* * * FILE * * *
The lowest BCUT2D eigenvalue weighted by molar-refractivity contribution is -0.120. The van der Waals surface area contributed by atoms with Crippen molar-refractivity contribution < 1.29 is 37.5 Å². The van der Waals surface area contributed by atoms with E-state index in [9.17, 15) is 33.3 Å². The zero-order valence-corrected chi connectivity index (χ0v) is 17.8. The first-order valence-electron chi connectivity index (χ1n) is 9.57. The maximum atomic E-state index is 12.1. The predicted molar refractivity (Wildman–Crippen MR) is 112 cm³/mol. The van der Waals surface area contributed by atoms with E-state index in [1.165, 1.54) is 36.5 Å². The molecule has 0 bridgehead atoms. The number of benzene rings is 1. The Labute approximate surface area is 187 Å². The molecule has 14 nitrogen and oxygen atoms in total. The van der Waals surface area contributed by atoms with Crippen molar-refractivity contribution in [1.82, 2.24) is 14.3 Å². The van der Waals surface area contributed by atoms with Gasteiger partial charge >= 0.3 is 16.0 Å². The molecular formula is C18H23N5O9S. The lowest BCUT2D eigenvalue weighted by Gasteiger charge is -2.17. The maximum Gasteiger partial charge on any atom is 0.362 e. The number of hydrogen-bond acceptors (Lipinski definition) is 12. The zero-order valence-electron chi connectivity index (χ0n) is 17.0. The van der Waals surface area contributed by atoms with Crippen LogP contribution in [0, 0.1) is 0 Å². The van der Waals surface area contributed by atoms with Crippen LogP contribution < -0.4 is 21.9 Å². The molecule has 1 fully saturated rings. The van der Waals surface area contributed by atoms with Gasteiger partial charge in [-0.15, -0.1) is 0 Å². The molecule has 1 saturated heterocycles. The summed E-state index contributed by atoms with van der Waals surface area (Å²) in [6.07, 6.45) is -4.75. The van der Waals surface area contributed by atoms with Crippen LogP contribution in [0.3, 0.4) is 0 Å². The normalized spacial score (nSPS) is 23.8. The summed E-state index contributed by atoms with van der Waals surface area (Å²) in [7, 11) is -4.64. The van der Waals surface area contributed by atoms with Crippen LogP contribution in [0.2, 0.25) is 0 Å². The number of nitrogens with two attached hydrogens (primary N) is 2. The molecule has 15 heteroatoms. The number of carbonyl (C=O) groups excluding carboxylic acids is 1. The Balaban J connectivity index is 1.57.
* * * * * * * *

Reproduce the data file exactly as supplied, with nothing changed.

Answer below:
The lowest BCUT2D eigenvalue weighted by molar-refractivity contribution is -0.120. The van der Waals surface area contributed by atoms with Crippen molar-refractivity contribution < 1.29 is 37.5 Å². The van der Waals surface area contributed by atoms with E-state index in [9.17, 15) is 33.3 Å². The zero-order valence-corrected chi connectivity index (χ0v) is 17.8. The first-order valence-electron chi connectivity index (χ1n) is 9.57. The maximum atomic E-state index is 12.1. The predicted molar refractivity (Wildman–Crippen MR) is 112 cm³/mol. The van der Waals surface area contributed by atoms with E-state index in [1.165, 1.54) is 36.5 Å². The molecule has 0 bridgehead atoms. The number of benzene rings is 1. The Labute approximate surface area is 187 Å². The molecule has 14 nitrogen and oxygen atoms in total. The van der Waals surface area contributed by atoms with Crippen molar-refractivity contribution in [1.82, 2.24) is 14.3 Å². The van der Waals surface area contributed by atoms with Gasteiger partial charge >= 0.3 is 16.0 Å². The molecular formula is C18H23N5O9S. The lowest BCUT2D eigenvalue weighted by Gasteiger charge is -2.17. The maximum Gasteiger partial charge on any atom is 0.362 e. The number of hydrogen-bond acceptors (Lipinski definition) is 12. The zero-order valence-electron chi connectivity index (χ0n) is 17.0. The van der Waals surface area contributed by atoms with Crippen LogP contribution in [0, 0.1) is 0 Å². The van der Waals surface area contributed by atoms with Crippen LogP contribution < -0.4 is 21.9 Å². The molecule has 1 fully saturated rings. The van der Waals surface area contributed by atoms with Gasteiger partial charge in [-0.15, -0.1) is 0 Å². The molecule has 1 saturated heterocycles. The summed E-state index contributed by atoms with van der Waals surface area (Å²) in [6.07, 6.45) is -4.75. The van der Waals surface area contributed by atoms with Crippen LogP contribution in [0.3, 0.4) is 0 Å². The normalized spacial score (nSPS) is 23.8. The summed E-state index contributed by atoms with van der Waals surface area (Å²) in [7, 11) is -4.64. The van der Waals surface area contributed by atoms with Crippen LogP contribution in [0.2, 0.25) is 0 Å². The number of nitrogens with two attached hydrogens (primary N) is 2. The molecule has 15 heteroatoms. The number of carbonyl (C=O) groups excluding carboxylic acids is 1. The Balaban J connectivity index is 1.57.